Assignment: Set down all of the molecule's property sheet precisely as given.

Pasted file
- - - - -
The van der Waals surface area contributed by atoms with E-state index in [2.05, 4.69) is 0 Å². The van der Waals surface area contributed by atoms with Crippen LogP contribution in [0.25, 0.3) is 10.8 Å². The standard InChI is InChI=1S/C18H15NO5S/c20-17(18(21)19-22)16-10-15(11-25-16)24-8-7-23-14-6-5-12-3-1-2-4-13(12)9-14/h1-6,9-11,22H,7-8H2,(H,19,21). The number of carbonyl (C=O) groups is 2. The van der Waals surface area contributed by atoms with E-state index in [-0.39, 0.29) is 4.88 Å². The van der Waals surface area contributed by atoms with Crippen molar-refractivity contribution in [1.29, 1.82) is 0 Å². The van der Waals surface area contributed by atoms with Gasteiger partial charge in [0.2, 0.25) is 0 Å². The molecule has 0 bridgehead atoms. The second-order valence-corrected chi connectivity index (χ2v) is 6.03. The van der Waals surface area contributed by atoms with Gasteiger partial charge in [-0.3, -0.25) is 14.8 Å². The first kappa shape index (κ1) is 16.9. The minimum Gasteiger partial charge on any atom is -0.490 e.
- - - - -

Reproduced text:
The van der Waals surface area contributed by atoms with E-state index in [2.05, 4.69) is 0 Å². The van der Waals surface area contributed by atoms with Crippen LogP contribution in [0.25, 0.3) is 10.8 Å². The standard InChI is InChI=1S/C18H15NO5S/c20-17(18(21)19-22)16-10-15(11-25-16)24-8-7-23-14-6-5-12-3-1-2-4-13(12)9-14/h1-6,9-11,22H,7-8H2,(H,19,21). The number of carbonyl (C=O) groups is 2. The van der Waals surface area contributed by atoms with E-state index in [-0.39, 0.29) is 4.88 Å². The van der Waals surface area contributed by atoms with Crippen molar-refractivity contribution in [1.29, 1.82) is 0 Å². The van der Waals surface area contributed by atoms with Gasteiger partial charge in [0.2, 0.25) is 0 Å². The molecule has 0 bridgehead atoms. The second-order valence-corrected chi connectivity index (χ2v) is 6.03. The van der Waals surface area contributed by atoms with Gasteiger partial charge in [-0.3, -0.25) is 14.8 Å². The first kappa shape index (κ1) is 16.9. The minimum Gasteiger partial charge on any atom is -0.490 e.